Fort Myers, Florida. The twins made a shocking move early in the morning on Saturday, agreeing to sign superstar Carlos Correa in a huge deal.
One of baseball’s largest agents will get a three-year, $105.3 million deal with opt-out after 2022 and 2023 to become a free agent again.
His average annual salary of $35.1 million would make him the fourth highest paid player in MLB and the highest paid player. He will also be the highest-paid player in Twins history when the deal is announced, pending a physical examination.
Shortstop has been a glaring area of need for the twins in this off season, and it’s their biggest priority along with merchandising. The twins seem to have had a short stopping point a week ago when they replaced Texas’s Mitch Garver for Isiah Kiner-Falefa. But a day later, the twins turned Keener Valiva and Josh Donaldson into the Yankees for Gary Sanchez and Jio Urcella. This trade also eased the burden on the twins for the remaining two years of Donaldson’s contract, by about $50 million.
With some cash on hand, the Twins’ front desk has been working hard for other deals, but their phones have been pretty quiet over the past week. Correa’s deal with his agent, Scott Borras, seemed to come together quickly and a bit unexpectedly, as many believed the twins were more in the market for the free agent’s short-stay Trevor Story.
Jorge Polanco, the second baseman, was not surprised.
“I knew they were looking for someone,” Polanco said. “And I’m glad they had a good idea in mind, a great one.” “He’s a good hitter, a good player.”
Correa was the No. 1 pick in the 2012 draft before new teammate Byron Buxton, and became a two-time All-Star with the Houston Astros, helping them to the playoffs in six of his seven seasons. The 27-year-old won the 2017 World Championships, played in two other games, and was the MLS winner of the year in 2015.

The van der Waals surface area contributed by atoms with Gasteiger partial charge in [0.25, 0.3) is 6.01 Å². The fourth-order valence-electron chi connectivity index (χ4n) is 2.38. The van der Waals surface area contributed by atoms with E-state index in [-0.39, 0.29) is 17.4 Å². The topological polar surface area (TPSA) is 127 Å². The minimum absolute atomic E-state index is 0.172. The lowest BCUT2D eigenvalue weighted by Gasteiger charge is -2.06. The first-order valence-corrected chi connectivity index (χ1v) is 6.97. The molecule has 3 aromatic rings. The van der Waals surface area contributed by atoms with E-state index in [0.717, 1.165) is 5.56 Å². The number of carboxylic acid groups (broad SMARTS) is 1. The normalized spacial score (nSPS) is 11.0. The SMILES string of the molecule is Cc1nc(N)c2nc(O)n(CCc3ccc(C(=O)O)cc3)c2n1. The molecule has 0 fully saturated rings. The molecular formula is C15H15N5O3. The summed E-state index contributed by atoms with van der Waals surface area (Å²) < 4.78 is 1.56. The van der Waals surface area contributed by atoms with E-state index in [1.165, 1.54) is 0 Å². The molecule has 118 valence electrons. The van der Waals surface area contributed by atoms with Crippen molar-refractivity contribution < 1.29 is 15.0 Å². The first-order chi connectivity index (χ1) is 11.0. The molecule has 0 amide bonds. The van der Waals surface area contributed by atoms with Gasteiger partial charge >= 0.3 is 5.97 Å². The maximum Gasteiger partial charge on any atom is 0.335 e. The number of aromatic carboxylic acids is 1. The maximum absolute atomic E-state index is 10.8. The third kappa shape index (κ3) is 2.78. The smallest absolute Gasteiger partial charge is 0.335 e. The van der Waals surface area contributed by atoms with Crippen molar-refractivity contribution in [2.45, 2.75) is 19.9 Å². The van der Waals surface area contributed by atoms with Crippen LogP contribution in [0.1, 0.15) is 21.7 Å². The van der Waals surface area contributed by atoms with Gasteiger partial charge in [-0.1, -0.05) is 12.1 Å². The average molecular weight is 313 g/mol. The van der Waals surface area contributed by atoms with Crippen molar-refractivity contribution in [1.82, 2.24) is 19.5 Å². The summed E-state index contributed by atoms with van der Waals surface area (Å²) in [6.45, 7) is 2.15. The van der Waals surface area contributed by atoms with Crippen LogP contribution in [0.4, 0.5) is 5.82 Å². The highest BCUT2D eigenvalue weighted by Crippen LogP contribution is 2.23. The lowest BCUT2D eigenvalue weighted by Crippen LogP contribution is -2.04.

The Puerto Rican native, who made his league debut at the age of 20, averaged 981 on the field and averaged 0.279 last season, hitting 26 home runs. He also won his first Gold Glove and had his third best WAR (Win Over Substitution) in the Grand Slams at 72, trailing only Angels bowler- DH Shohei Ohtani and Phillies pitcher Zack Wheeler.
His addition means Polanco can focus on second base, as he played the majority of last season with great success, when he hit his career highs with 33 home runs and 98 RBI.
Polanco can now be sure of his place in the team – although he will still be able to fill it up in short order if necessary – and said he “can’t wait” for Correa to arrive in spring training so they can start working together.
One interesting aspect of Korea’s contract is his opt-out, which means he can be with the twins for only one season. The twins may only need him for so long, though, with potential senior Royce Lewis in the pipeline.
Before the pandemic that scrapped the minor league ball in 2020 and ruptured Lewis’ AFC Champions League before last season, Lewis was the future in a short while. He played his first game since Spring 2020 on Friday, so getting the big stars this season has been in great demand.
“We needed a little pit stop,” Lewis said. “I’m not in the big league team. So I’m just here to improve myself and keep gaining some knowledge and wisdom about these guys.” “So I think it’s a great idea.
“…If I’m in the big leagues, that’s a different story. But I’m not. So they have to do what they have to do to win there.”
It’s possible that the Twins haven’t finished adding players in spring training, and could focus on another deal to get a starting bowler, although they will likely give up some potential players. They have already sent their top pick in the 2021 draft, bowler Chase Petty, to the Reds to acquire Sonny Gray, who tops the starting list this season.
With a short hiatus in place, and an improved starting rotation, the season suddenly looks more promising.
“Yes, we’ll be good,” Polanco said. “We’ll be good, really good.”
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